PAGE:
What’s the Latest on Fintech Charters and What About That Russian Laundry?

In the April edition of Compliance Insights, we discuss the Office of the Comptroller of the Currency’s draft supplement, released in March, which further outlines the application guidelines for fintech bank charters (covered previously in our January issue). We also lay out previously unknown details of the “Russian Laundromat” money laundering scheme, as reported by the Organized Crime and Corruption Reporting Project, and we touch on the CFPB’s latest, $1.75 million enforcement action. Listen to our interview with Steven Stachowicz, Managing Director with Protiviti’s Risk and Compliance practice, at the audio link below. Full transcript of the conversation follows.

 

In-Depth Interview, Compliance Insights [transcript]

April 24, 2017

 Kevin Donahue: Hello. This is Kevin Donahue, Senior Director with Protiviti, welcoming you to a new installment of Powerful Insights. I’m talking today with Steven Stachowicz, a Managing Director and leader with Protiviti’s Risk and Compliance practice, and we’re going to be covering just some of the highlights from the April edition of Protiviti’s Compliance Insights newsletter. Steven, as always, thanks for joining me.

Steven Stachowicz: Hi, Kevin. Thanks for having me today.

Kevin Donahue: Steve, to start off, in the lead article of this month’s newsletter, we summarize a new licensing manual supplement from the OCC that applies to fintechs seeking a special-purpose national bank charter. Steven, what are some of the notable points in the OCC’s draft supplement?

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Undetected Breaches and Ransomware Change How We Think About Cybersecurity

By Adam Brand, Director
IT Security and Privacy

 

 

 

As new possibilities in information technology continue to transform organizations, they may outpace any cybersecurity protections already in place. Controls that seemed adequate yesterday might not be equal to the challenges presented by new technology and ever-evolving threats today. Our recently-published issue of Board Perspectives: Risk Oversight (Issue 90) discusses eight of today’s business realities directors should consider as they oversee cybersecurity risk, and it is worth a read. We’d like to comment further on two of these realities here.

  • The first reality represents a change in thinking: Whereas the adage of yesterday was “It’s not a matter of if a cyber risk event will occur, but a matter of when,” we now know that it’s better to acknowledge that cyber risk events are already occurring, whether we’re aware of them or not.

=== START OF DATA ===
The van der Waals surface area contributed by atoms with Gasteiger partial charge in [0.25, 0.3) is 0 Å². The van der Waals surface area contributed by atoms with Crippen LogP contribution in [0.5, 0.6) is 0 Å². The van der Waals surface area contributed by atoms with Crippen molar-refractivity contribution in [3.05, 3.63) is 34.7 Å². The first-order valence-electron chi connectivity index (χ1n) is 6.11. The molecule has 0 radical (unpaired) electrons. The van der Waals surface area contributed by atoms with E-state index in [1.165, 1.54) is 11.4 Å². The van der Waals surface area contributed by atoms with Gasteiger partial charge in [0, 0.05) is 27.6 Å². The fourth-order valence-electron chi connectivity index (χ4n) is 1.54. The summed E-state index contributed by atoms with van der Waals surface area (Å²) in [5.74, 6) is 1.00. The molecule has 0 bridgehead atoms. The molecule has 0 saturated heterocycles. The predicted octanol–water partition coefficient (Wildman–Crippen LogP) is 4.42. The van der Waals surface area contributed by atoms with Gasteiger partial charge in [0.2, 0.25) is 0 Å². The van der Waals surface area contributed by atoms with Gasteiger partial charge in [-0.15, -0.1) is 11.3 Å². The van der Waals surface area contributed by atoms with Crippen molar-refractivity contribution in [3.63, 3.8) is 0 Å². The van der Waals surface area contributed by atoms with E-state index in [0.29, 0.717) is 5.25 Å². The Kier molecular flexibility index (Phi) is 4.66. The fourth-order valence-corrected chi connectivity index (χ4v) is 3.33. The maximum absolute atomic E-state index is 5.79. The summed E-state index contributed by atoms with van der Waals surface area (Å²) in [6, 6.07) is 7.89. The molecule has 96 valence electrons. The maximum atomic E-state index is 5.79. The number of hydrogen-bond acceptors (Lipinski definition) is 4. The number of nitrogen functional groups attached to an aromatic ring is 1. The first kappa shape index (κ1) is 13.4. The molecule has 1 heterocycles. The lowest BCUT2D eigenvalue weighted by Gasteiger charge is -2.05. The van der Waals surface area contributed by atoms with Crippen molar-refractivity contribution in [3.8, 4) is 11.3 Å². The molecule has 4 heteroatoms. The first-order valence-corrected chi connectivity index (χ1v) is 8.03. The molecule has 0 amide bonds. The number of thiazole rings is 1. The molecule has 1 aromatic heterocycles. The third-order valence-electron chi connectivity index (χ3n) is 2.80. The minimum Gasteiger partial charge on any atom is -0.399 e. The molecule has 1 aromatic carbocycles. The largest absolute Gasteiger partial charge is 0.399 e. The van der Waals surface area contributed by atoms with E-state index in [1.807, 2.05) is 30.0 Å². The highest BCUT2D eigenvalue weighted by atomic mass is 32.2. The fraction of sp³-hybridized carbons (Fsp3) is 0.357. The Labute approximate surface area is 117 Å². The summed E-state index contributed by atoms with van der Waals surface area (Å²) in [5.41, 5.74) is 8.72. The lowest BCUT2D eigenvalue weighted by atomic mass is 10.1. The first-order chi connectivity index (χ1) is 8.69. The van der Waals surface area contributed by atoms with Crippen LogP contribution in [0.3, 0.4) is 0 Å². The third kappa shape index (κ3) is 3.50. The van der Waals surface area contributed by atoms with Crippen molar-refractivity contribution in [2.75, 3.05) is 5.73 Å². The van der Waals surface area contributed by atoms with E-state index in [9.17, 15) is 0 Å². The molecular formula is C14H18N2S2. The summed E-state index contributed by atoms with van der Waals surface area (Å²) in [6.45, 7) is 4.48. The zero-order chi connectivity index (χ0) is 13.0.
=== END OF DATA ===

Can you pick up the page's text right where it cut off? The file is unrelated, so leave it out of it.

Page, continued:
• The second reality revises the familiar advice to identify and protect the critical data assets and information systems, aka “crown jewels,” extending that advice to include being aware of the adverse business outcomes that result from the unavailability or compromise of business-critical but non-sensitive data.

Both of these realities have one thing in common: Boards must remain open to new ways of thinking about cybersecurity, because organizations’ information technology assets — and the ways criminals exploit them — keep evolving. Or to paraphrase the Greek philosopher Heraclitus, the only constant in cyber threats is change.

Hunting for Hackers

Thinking “cyber risk events are not a matter of if, but a matter of when” is no longer sufficient — unless you think of “when” as having happened already. Breach statistics show that the vast majority of breaches are not self-detected. In one example from our own incident response practice, a firm that had several threat detection measures in place was blissfully unaware of a credit card breach until they were informed about it by the Secret Service. The attacker had been in the environment for over one year! This example is not uncommon, as breach statistics also show that the average time between an attack and its detection is over six months.

In hindsight, the proper response to this kind of threat would have been a proactive one — a technique known as “breach assessment” or “threat hunting.” Rather than using in-place technologies and processes as a check on prospective cyber risk events, threat hunting searches proactively for attacks already in progress by asking, “Are we already breached, but unaware of it?” More organizations are now augmenting their cyber defenses with the creation of internal “threat hunting” teams or engaging third parties for periodic breach assessments. Support of ongoing threat hunting and regular third-party breach assessments are two ways for boards to ward off the possibility of a long-term, undetected breach.

More Than Crown Jewels

Just a short time ago, “identifying and protecting critical data and systems” — aka, crown jewels — was the standard measure of adequate cyber risk management. However, a narrow focus on sensitive data, rather than an outcome-driven approach to cyber risk management, could cause an organization to overlook real threats elsewhere — like those presented by ransomware, for example. In the past few years, ransomware has changed the risk equation for companies by targeting operational rather than sensitive data. Encrypting non-sensitive information for ransom may not be the exact high-risk data loss we’ve all been warned about but it will cripple business operations nevertheless until the ransom is paid.